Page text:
By Rubel Shelly
No irreverence intended, so please don’t hear it as anything other than what is intended. Jesus of Nazareth is the ideal middleman.
As proof of my thesis, I quote Paul: “There is one God and one Mediator who can reconcile God and humanity—the man Christ Jesus. He gave his life to purchase freedom for everyone”
(1 Timothy 2:5, 6, New Living Translation).
The notion of mediation involves standing between parties for the sake of communication. The ultimate hope in most of these situations is for more than communication; the mediator seeks understanding and reconciliation. A mediator seeks middle ground, common ground.
Theologically, Jesus is ideally and uniquely positioned between deity and humanity. Oh, he is fully God—a full-fledged member of the Holy Trinity, existing from everlasting to everlasting and perfect in all positive attributes. Yet, by virtue of emptying himself—not of his divine nature, which would be impossible, but of his rights and prerogatives as deity—he became fully human. He did so for our sake, not his own. He pursued a rescue mission that had been planned before the world was even created.
Paul’s language in this text is surely designed to dispel the notion of a deity so exalted, lofty, and glorious that poor, unworthy, and depraved humans (i.e., sinners) could never approach him. Jesus changed everything!
The Remarkable Middle
Do you “stand up for what’s right” to stone an adulteress? Or do you “go soft and look away”? Jesus stood in the middle to protect a woman’s life and dignity, while calling her to repent of her sin.
Should he excoriate collaborators with the Roman occupiers, or endorse their corruption and abuse of their own people? Jesus took the middle-ground position of inviting Zacchaeus to talk—over food.
Should Jesus denounce his brothers-in-flesh for unbelief? Or should he compromise his claims? He took the middle ground of showing patience and turning the other cheek—to let Pentecost happen.
Which side should Jesus take in the Pharisee-Sadducee debate over levirate marriage and the resurrection? He took the middle position of saying life then could not be judged by life now.
Should Jesus work miracles at every turn to silence doubt? Or should he reject requests for miracles as selfish exploitation? His middle-ground position gave evidence aplenty, without losing focus on “the hour” for which he had come among needy humanity.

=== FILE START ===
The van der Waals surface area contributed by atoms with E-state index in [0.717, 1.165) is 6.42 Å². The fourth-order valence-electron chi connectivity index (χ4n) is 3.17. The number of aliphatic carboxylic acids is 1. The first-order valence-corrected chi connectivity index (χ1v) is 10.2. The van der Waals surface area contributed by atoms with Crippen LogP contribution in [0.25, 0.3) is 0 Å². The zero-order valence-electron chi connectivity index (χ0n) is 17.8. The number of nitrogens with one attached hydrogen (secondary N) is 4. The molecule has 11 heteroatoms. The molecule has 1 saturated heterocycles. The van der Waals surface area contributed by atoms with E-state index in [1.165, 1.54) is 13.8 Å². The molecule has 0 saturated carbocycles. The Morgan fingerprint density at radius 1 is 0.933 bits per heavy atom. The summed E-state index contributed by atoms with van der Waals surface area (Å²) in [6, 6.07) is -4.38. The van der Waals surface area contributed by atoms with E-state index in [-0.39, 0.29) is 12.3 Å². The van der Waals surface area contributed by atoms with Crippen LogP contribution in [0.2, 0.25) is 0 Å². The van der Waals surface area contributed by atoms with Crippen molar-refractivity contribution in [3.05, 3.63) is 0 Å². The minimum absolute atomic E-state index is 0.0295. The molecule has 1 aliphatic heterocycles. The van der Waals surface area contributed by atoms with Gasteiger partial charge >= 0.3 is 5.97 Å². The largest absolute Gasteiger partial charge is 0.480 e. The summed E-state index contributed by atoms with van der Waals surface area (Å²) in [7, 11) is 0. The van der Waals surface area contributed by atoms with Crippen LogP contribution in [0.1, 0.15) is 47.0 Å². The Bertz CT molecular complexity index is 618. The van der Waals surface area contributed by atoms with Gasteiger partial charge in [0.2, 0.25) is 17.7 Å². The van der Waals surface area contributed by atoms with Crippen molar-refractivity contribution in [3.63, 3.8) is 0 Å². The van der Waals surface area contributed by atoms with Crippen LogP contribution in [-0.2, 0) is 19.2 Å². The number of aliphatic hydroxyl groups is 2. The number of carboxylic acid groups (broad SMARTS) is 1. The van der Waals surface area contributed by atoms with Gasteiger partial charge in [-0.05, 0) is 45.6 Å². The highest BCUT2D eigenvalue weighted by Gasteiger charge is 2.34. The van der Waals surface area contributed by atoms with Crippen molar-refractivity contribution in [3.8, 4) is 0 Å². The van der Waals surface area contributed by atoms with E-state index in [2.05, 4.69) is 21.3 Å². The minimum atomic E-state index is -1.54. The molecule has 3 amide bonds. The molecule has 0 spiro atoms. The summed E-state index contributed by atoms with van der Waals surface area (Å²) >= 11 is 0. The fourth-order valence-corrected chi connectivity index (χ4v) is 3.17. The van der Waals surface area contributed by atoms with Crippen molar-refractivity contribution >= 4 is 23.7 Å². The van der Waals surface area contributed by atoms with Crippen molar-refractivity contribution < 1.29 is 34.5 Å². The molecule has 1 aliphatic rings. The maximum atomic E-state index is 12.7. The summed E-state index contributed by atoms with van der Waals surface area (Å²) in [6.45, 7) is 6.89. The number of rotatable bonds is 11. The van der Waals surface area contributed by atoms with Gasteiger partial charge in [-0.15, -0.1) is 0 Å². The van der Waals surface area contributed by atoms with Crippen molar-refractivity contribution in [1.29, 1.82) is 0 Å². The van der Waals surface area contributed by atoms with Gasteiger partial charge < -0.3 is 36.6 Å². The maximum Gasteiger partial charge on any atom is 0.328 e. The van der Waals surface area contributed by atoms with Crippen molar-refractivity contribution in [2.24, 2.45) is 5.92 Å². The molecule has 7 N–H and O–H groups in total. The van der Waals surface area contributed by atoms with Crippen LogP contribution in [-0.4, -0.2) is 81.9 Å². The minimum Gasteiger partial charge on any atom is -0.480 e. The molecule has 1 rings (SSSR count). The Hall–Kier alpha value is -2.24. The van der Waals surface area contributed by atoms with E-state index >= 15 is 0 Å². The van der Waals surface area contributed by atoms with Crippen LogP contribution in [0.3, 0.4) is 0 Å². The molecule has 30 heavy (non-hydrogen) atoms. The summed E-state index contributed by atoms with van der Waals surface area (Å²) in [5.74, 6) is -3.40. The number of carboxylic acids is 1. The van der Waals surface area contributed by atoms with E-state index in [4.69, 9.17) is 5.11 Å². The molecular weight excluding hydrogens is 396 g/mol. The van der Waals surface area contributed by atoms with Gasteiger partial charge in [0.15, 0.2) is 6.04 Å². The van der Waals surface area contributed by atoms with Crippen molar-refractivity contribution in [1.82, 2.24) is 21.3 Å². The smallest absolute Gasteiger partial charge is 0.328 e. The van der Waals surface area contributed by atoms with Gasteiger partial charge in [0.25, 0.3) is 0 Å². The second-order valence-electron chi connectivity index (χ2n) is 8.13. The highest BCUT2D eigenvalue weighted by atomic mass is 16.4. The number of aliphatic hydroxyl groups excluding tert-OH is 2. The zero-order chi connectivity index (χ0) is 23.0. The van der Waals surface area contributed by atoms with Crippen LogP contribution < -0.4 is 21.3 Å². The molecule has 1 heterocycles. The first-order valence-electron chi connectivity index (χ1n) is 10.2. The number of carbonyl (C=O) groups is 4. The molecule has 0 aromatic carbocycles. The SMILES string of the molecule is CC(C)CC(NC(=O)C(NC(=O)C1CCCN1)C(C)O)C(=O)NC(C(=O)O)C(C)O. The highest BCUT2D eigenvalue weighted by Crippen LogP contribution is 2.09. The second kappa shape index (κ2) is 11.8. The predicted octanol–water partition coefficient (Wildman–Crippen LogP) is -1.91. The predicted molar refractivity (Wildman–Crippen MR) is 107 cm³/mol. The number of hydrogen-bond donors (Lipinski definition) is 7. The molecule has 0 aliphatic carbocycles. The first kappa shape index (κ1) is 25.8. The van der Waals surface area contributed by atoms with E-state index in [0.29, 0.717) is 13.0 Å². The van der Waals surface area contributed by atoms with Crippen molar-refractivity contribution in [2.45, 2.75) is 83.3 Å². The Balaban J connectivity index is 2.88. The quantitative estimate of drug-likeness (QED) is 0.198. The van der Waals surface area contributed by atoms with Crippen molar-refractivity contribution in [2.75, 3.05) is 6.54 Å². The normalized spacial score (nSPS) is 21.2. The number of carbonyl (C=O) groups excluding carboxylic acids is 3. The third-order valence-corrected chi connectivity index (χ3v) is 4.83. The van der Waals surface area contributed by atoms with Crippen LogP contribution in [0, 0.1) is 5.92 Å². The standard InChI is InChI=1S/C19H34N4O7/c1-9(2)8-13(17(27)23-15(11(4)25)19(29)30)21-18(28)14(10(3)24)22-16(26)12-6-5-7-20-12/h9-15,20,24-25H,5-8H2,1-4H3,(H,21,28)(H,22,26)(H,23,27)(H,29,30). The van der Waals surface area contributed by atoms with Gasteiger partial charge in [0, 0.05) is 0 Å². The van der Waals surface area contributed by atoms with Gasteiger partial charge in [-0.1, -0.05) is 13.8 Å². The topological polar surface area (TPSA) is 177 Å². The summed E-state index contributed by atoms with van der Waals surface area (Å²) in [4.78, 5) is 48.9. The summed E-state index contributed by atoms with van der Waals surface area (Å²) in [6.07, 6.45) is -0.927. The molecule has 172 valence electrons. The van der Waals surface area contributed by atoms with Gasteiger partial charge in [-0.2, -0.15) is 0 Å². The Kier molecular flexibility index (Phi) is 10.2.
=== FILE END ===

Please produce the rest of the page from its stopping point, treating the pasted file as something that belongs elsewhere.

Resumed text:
Jesus still stands in the gap as the Holy Son of God and the Suffering Son of Man. Without dishonoring or compromising divine perfection, he brings the certainty of salvation to those who have lived in anxiety and despair. He is the perfect middleman, the ideal go-between, or—back to Paul’s language now—the “one” (i.e., only one) mediator between God and man. Thus we can pray “Abba!” We can approach Heaven’s throne boldly. We know and have been embraced by the One who has reconciled Heaven and earth.
The Regrettable Extremes
So why are we so poor at reconciliation? Why do we still live at the polarized extremes of human experience?
God was not only present with and active in Christ to reconcile the world to himself, but he is also with those who proclaim the truth to reconcile his human creatures to one another. People who have been made right with God through Christ’s mediating work should proclaim the possibility of their being made right with one another.
• I don’t know who the candidates for president will be in 2016, but I do know that some church or Christian ministry will publish and preach the message “No Christian Can Vote for a Demopublican!” So we should be Republicrat churches? Only Republicrats can be faithful Christians?
• As I’m writing this, I don’t know what the Supreme Court will rule about same-sex marriage. What I do know is that many preachers will sound homophobic in the run-up to and reaction against any status given homosexual people. Those who witness such diatribes will walk away from any possibilities of redemption and transformation.
• I don’t know the next turn in the “worship wars” engaging our churches. Must we create high church reverence versus low church relevance tensions that require one group to pillory the “wild people” and the other to lament the “old fogeys” who want to box us in? The world will see one more reason to reject us all, for its citizens already have enough anger and division to add still another layer.
• I don’t know about your conviction in the matter, but lots of us have altered our views on female involvement in the life of the church. So now we have people who decry the (liberal!) feminization of the body pitted against those who lament the (fundamentalist!) oppression of half the body. Surely there is a kinder way to think of those with whom one disagrees.
• I don’t know about your church, but I know the church traditions that say (1) faithfulness to Christ is defined by those we reject, and (2) faithfulness to Christ is defined by those we accept. So we have hate-the-sin churches against love-the-sinner churches, and one calls the other mean-spirited while the other sees its opposite as compromising.